Helen Stoner finds herself in a difficult predicament. Her fears, real to her, are assumed to be the "fancies of a nervous woman" (p.4). Her fears seem trivial to others for several reasons. She admits the situation and her fears are vague. Her suspicions rely on the interconnection of a number of small points. Her fears stem from two factual points about her life. Her stepfather is a brutal man, having thrown a man from a parapet and threatened Holmes by bending a fireplace poker. Secondly, Helen's sister died from an unknown cause. The coroner's inquiry, already suspicious of her stepfather, could find no cause to hold him or anyone liable. She has no evidence of any real danger.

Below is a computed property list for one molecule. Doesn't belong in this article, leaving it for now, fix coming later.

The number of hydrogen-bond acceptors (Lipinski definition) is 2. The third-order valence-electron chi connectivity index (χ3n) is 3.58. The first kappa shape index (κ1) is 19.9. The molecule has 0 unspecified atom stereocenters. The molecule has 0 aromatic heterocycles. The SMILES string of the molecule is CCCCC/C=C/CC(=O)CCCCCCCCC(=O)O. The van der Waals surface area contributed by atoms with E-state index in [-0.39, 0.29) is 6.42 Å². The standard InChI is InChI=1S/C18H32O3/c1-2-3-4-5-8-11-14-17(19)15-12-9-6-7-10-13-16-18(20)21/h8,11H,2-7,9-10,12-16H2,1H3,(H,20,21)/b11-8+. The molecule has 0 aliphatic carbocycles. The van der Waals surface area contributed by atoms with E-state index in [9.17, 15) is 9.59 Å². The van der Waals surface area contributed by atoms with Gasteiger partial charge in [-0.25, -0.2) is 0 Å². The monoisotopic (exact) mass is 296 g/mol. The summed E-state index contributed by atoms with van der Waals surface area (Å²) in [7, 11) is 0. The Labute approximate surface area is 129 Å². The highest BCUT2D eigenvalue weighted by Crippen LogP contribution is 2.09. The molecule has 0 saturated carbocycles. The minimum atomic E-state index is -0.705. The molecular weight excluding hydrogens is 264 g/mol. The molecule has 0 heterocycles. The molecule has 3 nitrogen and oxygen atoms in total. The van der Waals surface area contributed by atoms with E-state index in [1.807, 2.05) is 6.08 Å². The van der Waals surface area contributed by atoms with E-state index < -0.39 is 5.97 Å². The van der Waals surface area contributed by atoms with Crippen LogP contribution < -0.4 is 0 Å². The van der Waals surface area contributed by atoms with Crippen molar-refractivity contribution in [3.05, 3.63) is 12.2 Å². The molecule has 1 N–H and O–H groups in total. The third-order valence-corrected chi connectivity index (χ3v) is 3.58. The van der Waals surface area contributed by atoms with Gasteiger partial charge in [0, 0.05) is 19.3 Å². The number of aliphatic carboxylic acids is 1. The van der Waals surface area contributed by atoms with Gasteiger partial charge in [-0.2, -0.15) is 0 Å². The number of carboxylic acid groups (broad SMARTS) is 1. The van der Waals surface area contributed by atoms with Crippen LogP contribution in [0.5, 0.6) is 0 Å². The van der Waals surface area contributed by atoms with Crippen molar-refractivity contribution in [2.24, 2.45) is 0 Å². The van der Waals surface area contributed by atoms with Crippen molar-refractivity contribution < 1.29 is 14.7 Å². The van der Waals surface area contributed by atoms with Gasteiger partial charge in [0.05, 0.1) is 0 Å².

If this were not enough, her vague suspicions are compounded by her status in life. As a single woman during this period in time, she does not have the same standing or respect as a man or married woman. This is highlighted by her admission she does not have money, but shall soon marry and have "control of my own income" (p.3).